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Rumbling volcano sees N. Korea warm to the West

For the first time, western scientists have been given access to Mount Paektu, a sleeping volcano that is showing signs of life
Scientists granted access to North Korea volcano 03:13

A volcano responsible for one of the most violent eruptions in history is showing signs of life.

Scientists know little about Mount Paektu because most of the mountain lies in North Korea, one of the world's most secretive countries.

But for the first time, Western scientists have been allowed to study this sleeping giant, given extraordinary access to determine if -- or when -- it could wake up, reports CBS News correspondent Seth Doane.

"It was quite a special experience the first time," said British vulcanologist James Hammond. "Very much a voyage into the unknown."

A North Korean national television station camera crew records the scenery from the peak of Mt. Paektu in North Korea's Ryanggang province. AP

For Hammond and Clive Oppenheimer, a professor of vulcanology at Cambridge University, traveling to Mount Paektu was the opportunity of a lifetime.

"This is such a big volcano that we know very little about," Hammond said.

In an unprecedented move, the two were seemingly chosen at random and invited by the reclusive government in Pyongyang, through a series of intermediaries, to work with local scientists after small earthquakes beneath the volcano stirred fears it could erupt.

More than 1,000 years ago Mount Paektu blew its top, sending tons of rock and magma spewing into the air and blanketing the much of the region in a thick layer of ash.

"It's hard really to imagine the scale," Oppenheimer said, "but you're talking about something like 1,000,000 nuclear weapons all going off at the same time in terms of the energy involved."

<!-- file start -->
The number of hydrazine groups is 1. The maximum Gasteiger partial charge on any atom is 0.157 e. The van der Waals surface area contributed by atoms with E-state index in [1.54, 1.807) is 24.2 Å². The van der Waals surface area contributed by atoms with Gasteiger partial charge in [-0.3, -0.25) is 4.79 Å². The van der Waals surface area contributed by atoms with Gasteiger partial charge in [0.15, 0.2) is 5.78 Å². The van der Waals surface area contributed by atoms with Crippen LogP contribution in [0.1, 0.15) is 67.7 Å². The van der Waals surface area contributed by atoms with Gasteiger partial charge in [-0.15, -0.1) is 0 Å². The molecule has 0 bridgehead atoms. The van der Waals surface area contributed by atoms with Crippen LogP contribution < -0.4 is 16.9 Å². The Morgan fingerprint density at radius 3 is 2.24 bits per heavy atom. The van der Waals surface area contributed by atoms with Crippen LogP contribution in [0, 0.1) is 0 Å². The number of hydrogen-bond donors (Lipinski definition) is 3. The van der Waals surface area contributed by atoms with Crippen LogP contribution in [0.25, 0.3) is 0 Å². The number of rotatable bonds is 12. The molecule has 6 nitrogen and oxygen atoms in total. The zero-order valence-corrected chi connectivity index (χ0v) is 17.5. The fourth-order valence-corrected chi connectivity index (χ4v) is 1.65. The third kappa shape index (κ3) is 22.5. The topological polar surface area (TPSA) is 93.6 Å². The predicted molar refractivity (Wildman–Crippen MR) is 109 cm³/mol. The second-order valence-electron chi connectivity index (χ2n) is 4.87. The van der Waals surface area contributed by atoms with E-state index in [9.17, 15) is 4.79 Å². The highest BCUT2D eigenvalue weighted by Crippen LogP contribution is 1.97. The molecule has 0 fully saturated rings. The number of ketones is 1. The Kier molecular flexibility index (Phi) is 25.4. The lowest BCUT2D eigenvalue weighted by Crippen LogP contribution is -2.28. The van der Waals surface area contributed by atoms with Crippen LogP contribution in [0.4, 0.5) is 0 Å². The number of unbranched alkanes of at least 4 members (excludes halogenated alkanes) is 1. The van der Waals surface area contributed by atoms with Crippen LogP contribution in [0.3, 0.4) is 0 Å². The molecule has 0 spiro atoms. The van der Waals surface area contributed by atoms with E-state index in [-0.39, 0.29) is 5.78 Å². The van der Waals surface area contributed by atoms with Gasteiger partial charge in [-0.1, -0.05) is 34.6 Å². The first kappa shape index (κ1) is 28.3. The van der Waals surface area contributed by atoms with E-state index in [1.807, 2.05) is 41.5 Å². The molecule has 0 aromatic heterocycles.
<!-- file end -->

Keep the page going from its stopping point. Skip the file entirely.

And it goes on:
The eruption changed the landscape dramatically, leaving behind a three-mile crater, today known as Heaven Lake. It's that landscape the scientists are studying.

"When you try and reconstruct what a past eruption was like, it's like forensic science," Oppenheimer said. "There's a lot of information that you can glean just from the nature of the rocks."

The project has not been easy. Sanctions imposed on North Korea have made it difficult to bring in advanced technology, and the scientists are constantly under the watchful eye of the government.

Still, they've made three trips so far, and their glimpse behind the curtain has been eye-opening.

"We took part in their national celebrations," Hammond said, "and went to their mass gymnastics that they have. We were made to feel very welcome by the Koreans."

Research on Paektu has been a rare opportunity for the West to engage North Korea. Oppenheimer and Hammond hope that science can help bridge a divide where diplomacy has thus far faltered.

"What we're doing is rather unprecedented," Hammond said. "I think that's an important and valuable way to move forward and try to improve relations."

Oppenheimer and Hammond also hope to have the study's findings published in international scientific journals, a milestone that would be a first for North Korean scientists.

But they may have to wait; the pair doesn't expect the project to end for another two or three years.

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